It is not unusual for a parent to claim that they are paying too much in child support or for a parent to claim that they are not receiving enough child support.  In recent celebrity news, Robert8f5242a257ea4322359f564d02a4afc1-300x200 Kardashian is claiming the former.  According to an article in People Magazine, Mr. Kardashian claims that he can no longer afford his $20,000 per month child support payments to Blac Chyna, the mother of his child, and he is asking for a modification in his child support obligation. He also claims that his volatile relationship with Blac Chyna and the domestic violence complaint that she filed against him last year damaged his career and is preventing him from earning money.  Mr. Kardashian claims that his monthly income has been reduced from nearly $100,000 per month to less than $10,000 per month since their split as he is no longer appearing on episodes of Keeping up With the Kardashians. He claims, however, that Ms. Chyna’s monthly income has increased, and that her monthly income is nearly $60,000.00. Mr. Kardashian is asking that Ms. Chyna pay him child support of $2,864 per month on behalf of their daughter, Dream, with whom he shares equal custody and parenting time.  According to the article, Mr. Kardashian and Ms. Chyna are in the process of exchanging financial documents.

I have blogged before about calculating child support in high income cases, including a blog about another celebrity, Angelina Jolie, seeking “Meaningful Child Support” in which I pointed out that child support orders are modifiable, even in high income cases. The seminal case in New Jersey on modification of support obligations is Lepis v. Lepis, 83 N.J. 139, 151 (1980), which allows for a potential modification of support based on “changed circumstances”.  Among the changed circumstances that can result in a review or modification of child support obligations is a decline in the income of the parent who is paying child support.  Conversely, the parent paying child support is entitled to a reconsideration of child support where there has been a significant change for the better in the circumstances of the parent receiving child support.  A change for the better or worse in one of the parent’s incomes is not the only kind of change in circumstance that a court can consider.  For instance, maturation of the child may result in a modification of support, some change in the need of the child, or some change in overnight parenting time arrangements.   The change in support should not, however, be only temporary.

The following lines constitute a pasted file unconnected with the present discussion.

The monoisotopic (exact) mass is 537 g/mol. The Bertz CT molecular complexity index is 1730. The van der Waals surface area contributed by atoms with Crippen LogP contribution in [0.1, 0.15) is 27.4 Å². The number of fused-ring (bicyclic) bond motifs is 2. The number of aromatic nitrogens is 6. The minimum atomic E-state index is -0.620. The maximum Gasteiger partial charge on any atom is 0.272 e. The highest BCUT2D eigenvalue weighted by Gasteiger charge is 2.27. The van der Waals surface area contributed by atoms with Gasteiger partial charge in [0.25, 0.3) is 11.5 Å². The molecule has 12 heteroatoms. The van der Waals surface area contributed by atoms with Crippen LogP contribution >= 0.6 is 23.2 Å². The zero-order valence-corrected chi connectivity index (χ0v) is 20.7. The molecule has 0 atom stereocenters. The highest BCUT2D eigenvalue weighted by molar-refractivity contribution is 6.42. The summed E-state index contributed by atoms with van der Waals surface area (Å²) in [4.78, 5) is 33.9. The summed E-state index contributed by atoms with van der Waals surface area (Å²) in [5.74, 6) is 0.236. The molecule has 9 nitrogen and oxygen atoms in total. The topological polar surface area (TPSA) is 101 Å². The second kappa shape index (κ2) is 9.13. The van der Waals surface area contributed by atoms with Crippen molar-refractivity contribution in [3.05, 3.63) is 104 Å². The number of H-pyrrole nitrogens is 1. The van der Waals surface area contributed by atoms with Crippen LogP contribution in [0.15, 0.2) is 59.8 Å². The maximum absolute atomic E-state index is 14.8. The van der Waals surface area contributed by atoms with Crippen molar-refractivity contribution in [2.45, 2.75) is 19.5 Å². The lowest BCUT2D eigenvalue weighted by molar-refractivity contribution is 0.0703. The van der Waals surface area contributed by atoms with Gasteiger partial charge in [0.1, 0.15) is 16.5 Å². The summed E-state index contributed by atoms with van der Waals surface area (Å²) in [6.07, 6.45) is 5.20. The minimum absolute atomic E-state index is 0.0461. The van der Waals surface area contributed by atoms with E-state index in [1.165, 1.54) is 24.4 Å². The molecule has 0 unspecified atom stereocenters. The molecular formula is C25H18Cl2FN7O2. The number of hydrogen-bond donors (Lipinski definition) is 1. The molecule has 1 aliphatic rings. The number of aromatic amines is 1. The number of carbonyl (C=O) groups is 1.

Either parent can file a motion to increase or decrease child support.The party seeking to modify support (either to increase child support or decrease it) bears the burden of establishing a threshold (a “prima facie”) case of changed circumstances.  Lepis, 83 N.J. 139 (1980).  If the moving party does not establish at least a threshold burden, then the moving party will lose.  If that “prima facie” case of changed circumstance is presented, however, then the court will order the parties to exchange documents as to their financial circumstances and the needs of the child.  If there is a substantial issue of genuine fact that is in dispute, the court may order a hearing or trial, but will not do so in all cases.

The Appellate Division in the recently published case of Bermeo v. Bermeo, A-1312-17, addressed a post-judgment application by a supported spouse seeking to modify alimony based  on her inability to maintain the marital lifestylefile000142175851-300x230 after entering into a marital Property Settlement Agreement and the lack of findings by the court of what the marital lifestyle was pursuant to Crews v. Crews, 164 N.J. 11 (2000).

In this matter, the parties divorced in 2015 after entering into a Property Settlement Agreement that was incorporated into their Final Judgment of Divorce.  The issue raised post-judgment by the Plaintiff, the supported spouse, was the extent of alimony that she was receiving and her inability to maintain a lifestyle comparable to the marital lifestyle.   During the marriage, the parties had a middle class lifestyle.  The Plaintiff was a homemaker while the Defendant earned an average income of $471,000 in the last several years of the marriage.  By the time of the divorce, however, the Defendant had changed jobs.  The parties negotiated a property settlement agreement through counsel that provided that the Husband would pay $4,000 per month in alimony.  The Plaintiff was earning $6,000 at the time of the divorce but the Agreement was based on an imputed income to her of $25,000 per year.  The Agreement also was based on an imputed income of $160,000 to the Defendant.  In addition, the Agreement required the Defendant to pay a percentage of supplemental income earned by the Defendant in the form of commissions, deferred compensation, stock options and bonuses.   The Agreement expressly stated that neither party would be able to maintain a lifestyle that was reasonable comparable to their marital lifestyle and that the parties “freely and voluntarily waive determination of the joint marital lifestyle at this time.”

Plaintiff in 2017 filed a post-judgment application seeking an increase in alimony to $6,000 per month, arguing that the Defendant was voluntarily underemployed and that alimony should be based on imputed annual income of $220,000 to Defendant.  After the divorce, Plaintiff had not received supplemental alimony because the Defendant earned $120,000 which was less than the $160,000 of imputed income upon which alimony was based.  The family court judge denied the Plaintiff’s application without ordering a plenary hearing or additional discovery and without making a finding as to marital lifestyle pursuant to Crews v. Crews.  The Plaintiff appealed.